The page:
Poker operators and some of the leading female poker players in the world have tried in recent times to encourage more women to play poker and take part in live poker tournaments but they haven’t had a lot of success.

The World Poker Tour (WPT) recently conducted its WPT Women’s Poker Summit at the Bicycle Casino in California and some of the top female poker pros in America showed up to share their views, hold discussions and see if they can remove roadblocks to encourage more female poker players to show up at live poker tournaments.

What Is Going Wrong?

One of the key issues that were discussed at the Summit was what was wrong with the current efforts that poker operators were using to promote a higher percentage of female participation. The World Series of Poker (WSOP) which is the biggest and most popular live poker tour in the world is a primary example of not seeing any substantial results when it comes to an increase in female poker participation.

The WSOP conducted its 49th anniversary in 2018 and female poker participation has risen from 1 percent in the early years to around four percent as of now. Those are dismal numbers given the fact that the WSOP has millions in guaranteed prize money up for grabs along with a special Ladies only event. The discussions boiled down to three key areas where improvements needed to be made. The areas discussed were an unfriendly environment, attitudes in society, accessibility and game formats.

An Unfriendly Environment

Linda Johnson who is a member of the Poker Hall of Fame (PHoF) discussed the 70s and 80s when male poker players used to blow smoke directly into the faces of female poker players. Things have certainly changed to a great extent but there is still sexi; sm, arrogance and unprofessionalism directed at female poker players even today.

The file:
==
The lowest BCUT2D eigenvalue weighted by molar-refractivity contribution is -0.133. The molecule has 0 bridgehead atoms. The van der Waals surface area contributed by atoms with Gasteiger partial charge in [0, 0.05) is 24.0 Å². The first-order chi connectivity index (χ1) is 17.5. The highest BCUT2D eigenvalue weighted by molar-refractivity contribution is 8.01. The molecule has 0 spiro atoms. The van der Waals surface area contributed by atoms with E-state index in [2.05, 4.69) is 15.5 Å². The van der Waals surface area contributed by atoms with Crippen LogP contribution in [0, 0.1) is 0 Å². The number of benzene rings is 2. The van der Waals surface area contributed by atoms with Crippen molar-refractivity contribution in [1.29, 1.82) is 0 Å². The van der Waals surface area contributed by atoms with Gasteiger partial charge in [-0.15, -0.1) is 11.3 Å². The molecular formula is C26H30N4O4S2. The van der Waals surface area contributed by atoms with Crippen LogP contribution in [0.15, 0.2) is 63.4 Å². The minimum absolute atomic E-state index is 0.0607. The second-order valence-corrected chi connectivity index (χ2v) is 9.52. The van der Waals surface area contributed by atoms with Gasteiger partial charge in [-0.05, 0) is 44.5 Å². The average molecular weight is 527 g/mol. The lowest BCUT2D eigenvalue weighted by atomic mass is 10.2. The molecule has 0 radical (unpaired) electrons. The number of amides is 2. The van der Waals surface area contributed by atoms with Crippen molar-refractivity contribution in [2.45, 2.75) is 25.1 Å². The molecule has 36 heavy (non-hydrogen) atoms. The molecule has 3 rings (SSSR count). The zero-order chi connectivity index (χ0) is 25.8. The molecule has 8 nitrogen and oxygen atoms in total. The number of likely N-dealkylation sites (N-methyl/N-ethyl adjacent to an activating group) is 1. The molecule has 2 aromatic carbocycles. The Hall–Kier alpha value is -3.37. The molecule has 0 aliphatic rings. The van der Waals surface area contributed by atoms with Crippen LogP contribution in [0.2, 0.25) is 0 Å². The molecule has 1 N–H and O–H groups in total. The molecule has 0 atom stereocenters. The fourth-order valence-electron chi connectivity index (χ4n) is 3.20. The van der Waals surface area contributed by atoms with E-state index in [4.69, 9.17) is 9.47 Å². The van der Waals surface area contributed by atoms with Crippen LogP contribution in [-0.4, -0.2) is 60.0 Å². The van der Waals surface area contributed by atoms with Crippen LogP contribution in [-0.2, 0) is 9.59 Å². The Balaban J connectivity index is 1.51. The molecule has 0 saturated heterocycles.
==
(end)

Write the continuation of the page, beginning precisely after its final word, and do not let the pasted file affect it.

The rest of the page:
Sasha Liu and Kym Lim were two female poker pros who complained this year of sexism and bullying at the poker tables. Both players took to Twitter to discuss the incident and ask for tournament organizers to provide better protection to them.

This issue has to be taken up by poker operators who not only need to educate male poker players on appropriate behaviour but they need to take strict action against anyone discriminating against a female poker player. Once an example is set and more steps are taken in this regard, the environment at live poker tables is going to be a lot more encouraging for female poker players to step into.

Accessibility and Game Formats

The general attitude is that the women who do play at live poker events will prefer playing low stake events rather than taking a risk and playing high stake events. That is true because most women generally tend to be more conservative with their finances due to family commitments. They are content playing low stakes and making decent money than risking it all to win a big prize.

The second concern is that even if they did want to move up to high stakes, they would have issues in getting someone to stake them. Male poker pros usually don’t have any issues in getting a financial backer but women poker pros need to think twice because of the obvious implication of having to owe a financial backer. They could be pressured into ‘special favours’ if they struggle to pay back the money.

Change In Attitudes

Poker operators need to educate their casino staff and employees into what can be constituted as acceptable behaviour at the table and what is not. Some of the suggestions that cropped up during the WPT Women’s Poker Summit include certifying poker rooms to be ‘women friendly’ and having a text hotline to top management where female poker players can easily and quickly report harassment directly from the poker tables.

The WPT which organized the summit will do its part in making its live tournaments friendlier for female poker players. Other top live poker operators will have to follow suit and do more to encourage female poker participation by incorporating these suggestions from the WPT Summit.